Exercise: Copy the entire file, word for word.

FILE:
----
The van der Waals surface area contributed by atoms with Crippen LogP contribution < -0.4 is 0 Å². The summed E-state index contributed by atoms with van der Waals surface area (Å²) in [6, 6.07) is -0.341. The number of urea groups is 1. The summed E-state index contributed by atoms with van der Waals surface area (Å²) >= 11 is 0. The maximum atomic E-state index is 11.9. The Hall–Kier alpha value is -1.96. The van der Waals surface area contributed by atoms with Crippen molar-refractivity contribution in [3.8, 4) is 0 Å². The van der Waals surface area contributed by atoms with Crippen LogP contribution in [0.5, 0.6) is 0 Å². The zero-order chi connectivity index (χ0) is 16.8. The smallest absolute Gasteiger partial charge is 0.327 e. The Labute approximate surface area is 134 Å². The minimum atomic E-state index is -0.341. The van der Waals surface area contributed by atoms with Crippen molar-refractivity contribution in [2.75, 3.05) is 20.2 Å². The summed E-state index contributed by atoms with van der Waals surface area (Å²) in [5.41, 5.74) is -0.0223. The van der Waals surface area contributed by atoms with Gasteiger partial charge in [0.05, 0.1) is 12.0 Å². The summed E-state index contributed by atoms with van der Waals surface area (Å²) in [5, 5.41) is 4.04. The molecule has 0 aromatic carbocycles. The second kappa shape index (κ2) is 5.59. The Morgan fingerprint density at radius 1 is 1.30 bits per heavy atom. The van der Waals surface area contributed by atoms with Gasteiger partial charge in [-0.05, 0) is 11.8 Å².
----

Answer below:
The van der Waals surface area contributed by atoms with Crippen LogP contribution < -0.4 is 0 Å². The summed E-state index contributed by atoms with van der Waals surface area (Å²) in [6, 6.07) is -0.341. The number of urea groups is 1. The summed E-state index contributed by atoms with van der Waals surface area (Å²) >= 11 is 0. The maximum atomic E-state index is 11.9. The Hall–Kier alpha value is -1.96. The van der Waals surface area contributed by atoms with Crippen molar-refractivity contribution in [3.8, 4) is 0 Å². The van der Waals surface area contributed by atoms with Crippen LogP contribution in [0.5, 0.6) is 0 Å². The zero-order chi connectivity index (χ0) is 16.8. The smallest absolute Gasteiger partial charge is 0.327 e. The Labute approximate surface area is 134 Å². The minimum atomic E-state index is -0.341. The van der Waals surface area contributed by atoms with Crippen molar-refractivity contribution in [2.75, 3.05) is 20.2 Å². The summed E-state index contributed by atoms with van der Waals surface area (Å²) in [5.41, 5.74) is -0.0223. The van der Waals surface area contributed by atoms with Gasteiger partial charge in [0.05, 0.1) is 12.0 Å². The summed E-state index contributed by atoms with van der Waals surface area (Å²) in [5, 5.41) is 4.04. The molecule has 0 aromatic carbocycles. The second kappa shape index (κ2) is 5.59. The Morgan fingerprint density at radius 1 is 1.30 bits per heavy atom. The van der Waals surface area contributed by atoms with Gasteiger partial charge in [-0.05, 0) is 11.8 Å².